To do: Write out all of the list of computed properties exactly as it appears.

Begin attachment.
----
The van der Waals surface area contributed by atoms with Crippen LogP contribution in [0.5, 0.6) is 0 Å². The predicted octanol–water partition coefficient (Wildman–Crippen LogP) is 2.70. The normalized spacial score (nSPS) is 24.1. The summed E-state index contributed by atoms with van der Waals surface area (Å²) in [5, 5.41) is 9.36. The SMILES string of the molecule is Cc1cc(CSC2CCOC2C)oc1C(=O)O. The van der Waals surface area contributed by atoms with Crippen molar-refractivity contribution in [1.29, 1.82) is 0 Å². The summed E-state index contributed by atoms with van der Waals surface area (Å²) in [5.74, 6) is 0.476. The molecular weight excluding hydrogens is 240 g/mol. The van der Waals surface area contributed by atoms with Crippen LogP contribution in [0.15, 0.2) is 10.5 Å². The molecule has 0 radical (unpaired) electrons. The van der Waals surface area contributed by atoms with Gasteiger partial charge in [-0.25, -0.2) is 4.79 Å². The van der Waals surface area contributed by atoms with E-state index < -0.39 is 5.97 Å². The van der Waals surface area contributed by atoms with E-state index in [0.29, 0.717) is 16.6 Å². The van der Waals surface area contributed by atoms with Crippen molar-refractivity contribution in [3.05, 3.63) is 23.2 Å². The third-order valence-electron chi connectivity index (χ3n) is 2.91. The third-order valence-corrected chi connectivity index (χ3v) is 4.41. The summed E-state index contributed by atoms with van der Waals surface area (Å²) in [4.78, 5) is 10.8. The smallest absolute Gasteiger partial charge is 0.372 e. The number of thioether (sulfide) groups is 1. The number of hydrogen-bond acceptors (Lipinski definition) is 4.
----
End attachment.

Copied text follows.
The van der Waals surface area contributed by atoms with Crippen LogP contribution in [0.5, 0.6) is 0 Å². The predicted octanol–water partition coefficient (Wildman–Crippen LogP) is 2.70. The normalized spacial score (nSPS) is 24.1. The summed E-state index contributed by atoms with van der Waals surface area (Å²) in [5, 5.41) is 9.36. The SMILES string of the molecule is Cc1cc(CSC2CCOC2C)oc1C(=O)O. The van der Waals surface area contributed by atoms with Crippen molar-refractivity contribution in [1.29, 1.82) is 0 Å². The summed E-state index contributed by atoms with van der Waals surface area (Å²) in [5.74, 6) is 0.476. The molecular weight excluding hydrogens is 240 g/mol. The van der Waals surface area contributed by atoms with Crippen LogP contribution in [0.15, 0.2) is 10.5 Å². The molecule has 0 radical (unpaired) electrons. The van der Waals surface area contributed by atoms with Gasteiger partial charge in [-0.25, -0.2) is 4.79 Å². The van der Waals surface area contributed by atoms with E-state index < -0.39 is 5.97 Å². The van der Waals surface area contributed by atoms with E-state index in [0.29, 0.717) is 16.6 Å². The van der Waals surface area contributed by atoms with Crippen molar-refractivity contribution in [3.05, 3.63) is 23.2 Å². The third-order valence-electron chi connectivity index (χ3n) is 2.91. The third-order valence-corrected chi connectivity index (χ3v) is 4.41. The summed E-state index contributed by atoms with van der Waals surface area (Å²) in [4.78, 5) is 10.8. The smallest absolute Gasteiger partial charge is 0.372 e. The number of thioether (sulfide) groups is 1. The number of hydrogen-bond acceptors (Lipinski definition) is 4.